German word of the day: Lachflash

Paul Krantz
Paul Krantz - [email protected]
German word of the day: Lachflash
Photo: Annie Spratt/Unsplash/Nicolas Raymond

If you experienced this today, odds are you are having a good one.


What does it mean?

Der Lachflash comes from lachen (to laugh) plus the word Flash, so it's a flash of laughter—or a laugh attack, as it might be better translated. In more formal German, you would say Lachanfall, or bout of laughter.

In German, Flash generally describes something that makes you feel surprised, overwhelmed or excited, so it's a fitting combination.

READ ALSO: German word of the day: Geflasht

More than a simple burst of laughter, Lachflash best describes a moment when one simply cannot stop themselves from laughing.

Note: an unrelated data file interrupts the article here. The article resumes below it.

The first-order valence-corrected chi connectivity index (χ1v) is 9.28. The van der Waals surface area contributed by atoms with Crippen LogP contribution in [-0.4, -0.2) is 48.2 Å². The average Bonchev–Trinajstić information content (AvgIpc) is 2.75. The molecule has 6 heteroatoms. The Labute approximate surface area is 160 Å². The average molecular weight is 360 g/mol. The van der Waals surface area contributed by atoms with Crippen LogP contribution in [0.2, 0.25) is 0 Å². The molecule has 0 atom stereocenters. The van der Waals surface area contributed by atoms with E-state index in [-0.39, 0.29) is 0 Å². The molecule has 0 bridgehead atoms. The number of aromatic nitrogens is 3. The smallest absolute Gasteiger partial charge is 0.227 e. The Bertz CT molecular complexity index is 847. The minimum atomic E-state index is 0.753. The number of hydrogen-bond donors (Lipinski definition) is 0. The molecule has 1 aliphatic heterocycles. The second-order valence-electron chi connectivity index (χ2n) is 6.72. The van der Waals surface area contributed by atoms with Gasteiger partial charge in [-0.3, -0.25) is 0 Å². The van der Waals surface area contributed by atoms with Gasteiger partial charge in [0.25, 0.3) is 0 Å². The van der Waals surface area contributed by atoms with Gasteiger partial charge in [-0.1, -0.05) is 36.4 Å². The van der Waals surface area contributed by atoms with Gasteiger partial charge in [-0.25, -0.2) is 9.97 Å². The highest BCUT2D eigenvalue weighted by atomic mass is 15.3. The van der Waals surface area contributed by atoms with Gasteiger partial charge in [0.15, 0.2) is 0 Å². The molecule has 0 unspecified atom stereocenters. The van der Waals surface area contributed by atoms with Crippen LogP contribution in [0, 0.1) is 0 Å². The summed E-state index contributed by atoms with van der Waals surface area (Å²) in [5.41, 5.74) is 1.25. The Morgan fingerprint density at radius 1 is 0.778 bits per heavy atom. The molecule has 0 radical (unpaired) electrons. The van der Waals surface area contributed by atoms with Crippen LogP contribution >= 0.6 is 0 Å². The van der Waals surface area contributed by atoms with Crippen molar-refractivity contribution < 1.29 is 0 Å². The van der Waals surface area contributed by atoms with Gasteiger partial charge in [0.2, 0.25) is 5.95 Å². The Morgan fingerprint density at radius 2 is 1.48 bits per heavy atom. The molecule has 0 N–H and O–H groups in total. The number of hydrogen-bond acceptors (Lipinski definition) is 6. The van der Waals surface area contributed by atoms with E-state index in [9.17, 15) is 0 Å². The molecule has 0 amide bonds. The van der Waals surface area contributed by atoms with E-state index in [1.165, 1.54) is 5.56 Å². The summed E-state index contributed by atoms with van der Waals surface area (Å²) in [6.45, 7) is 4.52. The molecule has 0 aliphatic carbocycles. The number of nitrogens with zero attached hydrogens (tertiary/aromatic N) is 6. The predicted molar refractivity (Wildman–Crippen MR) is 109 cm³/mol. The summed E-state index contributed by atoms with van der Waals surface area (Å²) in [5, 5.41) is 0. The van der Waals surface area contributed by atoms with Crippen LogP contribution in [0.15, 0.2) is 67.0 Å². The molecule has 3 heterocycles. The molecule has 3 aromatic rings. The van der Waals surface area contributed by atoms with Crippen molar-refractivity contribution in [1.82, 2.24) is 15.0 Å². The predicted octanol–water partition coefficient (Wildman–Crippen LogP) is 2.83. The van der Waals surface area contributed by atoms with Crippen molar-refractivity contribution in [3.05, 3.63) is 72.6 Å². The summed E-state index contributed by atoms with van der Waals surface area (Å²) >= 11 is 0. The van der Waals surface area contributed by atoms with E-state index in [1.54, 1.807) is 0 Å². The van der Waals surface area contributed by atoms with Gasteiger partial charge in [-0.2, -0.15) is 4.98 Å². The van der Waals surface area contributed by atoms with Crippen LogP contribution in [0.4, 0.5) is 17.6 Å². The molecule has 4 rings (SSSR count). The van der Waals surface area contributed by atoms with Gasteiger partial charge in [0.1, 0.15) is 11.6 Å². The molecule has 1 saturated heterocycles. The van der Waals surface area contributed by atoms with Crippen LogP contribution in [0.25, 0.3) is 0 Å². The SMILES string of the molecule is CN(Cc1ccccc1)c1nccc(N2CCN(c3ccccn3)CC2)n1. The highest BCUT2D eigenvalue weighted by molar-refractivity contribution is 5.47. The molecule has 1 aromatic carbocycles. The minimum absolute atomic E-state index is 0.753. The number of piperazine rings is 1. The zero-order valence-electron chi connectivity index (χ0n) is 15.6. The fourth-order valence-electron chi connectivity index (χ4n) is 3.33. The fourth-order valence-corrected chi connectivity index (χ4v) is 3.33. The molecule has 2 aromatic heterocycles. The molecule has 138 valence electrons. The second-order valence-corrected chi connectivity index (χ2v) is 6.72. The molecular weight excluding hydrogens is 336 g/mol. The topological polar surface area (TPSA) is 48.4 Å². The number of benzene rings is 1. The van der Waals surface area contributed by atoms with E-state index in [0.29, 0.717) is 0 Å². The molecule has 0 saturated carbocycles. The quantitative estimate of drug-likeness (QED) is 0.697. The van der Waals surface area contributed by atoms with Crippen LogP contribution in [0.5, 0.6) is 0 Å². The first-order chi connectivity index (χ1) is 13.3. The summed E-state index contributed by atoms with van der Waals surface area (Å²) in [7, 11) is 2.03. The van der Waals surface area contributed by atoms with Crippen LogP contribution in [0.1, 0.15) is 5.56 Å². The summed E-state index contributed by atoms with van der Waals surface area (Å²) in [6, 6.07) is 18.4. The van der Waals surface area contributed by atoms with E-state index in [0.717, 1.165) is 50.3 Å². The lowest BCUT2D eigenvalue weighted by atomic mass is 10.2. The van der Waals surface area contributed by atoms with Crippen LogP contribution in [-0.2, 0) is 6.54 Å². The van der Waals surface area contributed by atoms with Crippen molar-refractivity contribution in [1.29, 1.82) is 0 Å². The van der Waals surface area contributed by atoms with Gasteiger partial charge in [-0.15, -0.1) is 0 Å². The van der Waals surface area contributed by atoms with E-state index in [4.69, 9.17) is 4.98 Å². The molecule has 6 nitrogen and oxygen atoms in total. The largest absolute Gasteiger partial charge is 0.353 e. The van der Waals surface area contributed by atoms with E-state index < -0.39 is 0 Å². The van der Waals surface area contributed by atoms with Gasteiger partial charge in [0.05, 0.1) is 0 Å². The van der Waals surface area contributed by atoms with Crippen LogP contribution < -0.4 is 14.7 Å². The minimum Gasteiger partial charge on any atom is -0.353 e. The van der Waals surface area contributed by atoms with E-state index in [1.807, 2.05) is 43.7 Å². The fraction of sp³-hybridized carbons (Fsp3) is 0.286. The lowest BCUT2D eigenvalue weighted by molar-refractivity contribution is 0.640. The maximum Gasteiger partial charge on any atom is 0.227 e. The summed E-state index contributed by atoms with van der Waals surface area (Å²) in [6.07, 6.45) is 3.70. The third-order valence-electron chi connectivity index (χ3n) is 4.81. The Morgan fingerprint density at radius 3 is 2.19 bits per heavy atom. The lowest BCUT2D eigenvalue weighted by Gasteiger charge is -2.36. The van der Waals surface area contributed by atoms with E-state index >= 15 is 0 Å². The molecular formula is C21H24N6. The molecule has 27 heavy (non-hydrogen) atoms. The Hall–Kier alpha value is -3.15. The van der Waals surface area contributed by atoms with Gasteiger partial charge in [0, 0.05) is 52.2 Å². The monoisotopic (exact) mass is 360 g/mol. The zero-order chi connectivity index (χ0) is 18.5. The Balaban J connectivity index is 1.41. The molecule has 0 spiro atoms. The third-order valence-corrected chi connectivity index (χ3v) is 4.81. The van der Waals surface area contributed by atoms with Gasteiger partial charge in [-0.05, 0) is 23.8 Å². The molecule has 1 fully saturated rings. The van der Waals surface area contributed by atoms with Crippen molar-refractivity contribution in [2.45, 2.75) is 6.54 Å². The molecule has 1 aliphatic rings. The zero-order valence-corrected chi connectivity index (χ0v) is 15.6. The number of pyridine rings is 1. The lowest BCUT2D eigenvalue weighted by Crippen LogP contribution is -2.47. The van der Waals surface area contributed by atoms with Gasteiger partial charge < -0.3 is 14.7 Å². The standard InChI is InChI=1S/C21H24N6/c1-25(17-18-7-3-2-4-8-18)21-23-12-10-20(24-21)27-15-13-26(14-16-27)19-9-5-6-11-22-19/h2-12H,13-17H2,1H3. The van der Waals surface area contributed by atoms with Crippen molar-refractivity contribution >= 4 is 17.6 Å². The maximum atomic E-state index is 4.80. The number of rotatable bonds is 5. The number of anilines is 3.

This can be especially amusing (and perhaps a bit uncomfortable) when it comes at a time when one would rather be serious. Such as when a TV anchor was trying to present the evening news on the Tagesschau, for example.


Here's how it's used:

Jetzt hat sie einen Lachflash.

Now she has the giggles.

Wenn du einen Lachflash hast, kannst du nicht viel anderes tun, bis er beendet ist.

When you have a laugh attack, you can't do much else until it's finished.

Ich habe meinen Freund vom Zahnarzt nach Hause gebracht, und er hatte im Zug einen Lachflash.

I took my friend home from the dentist, and he had a laugh attack on the train.

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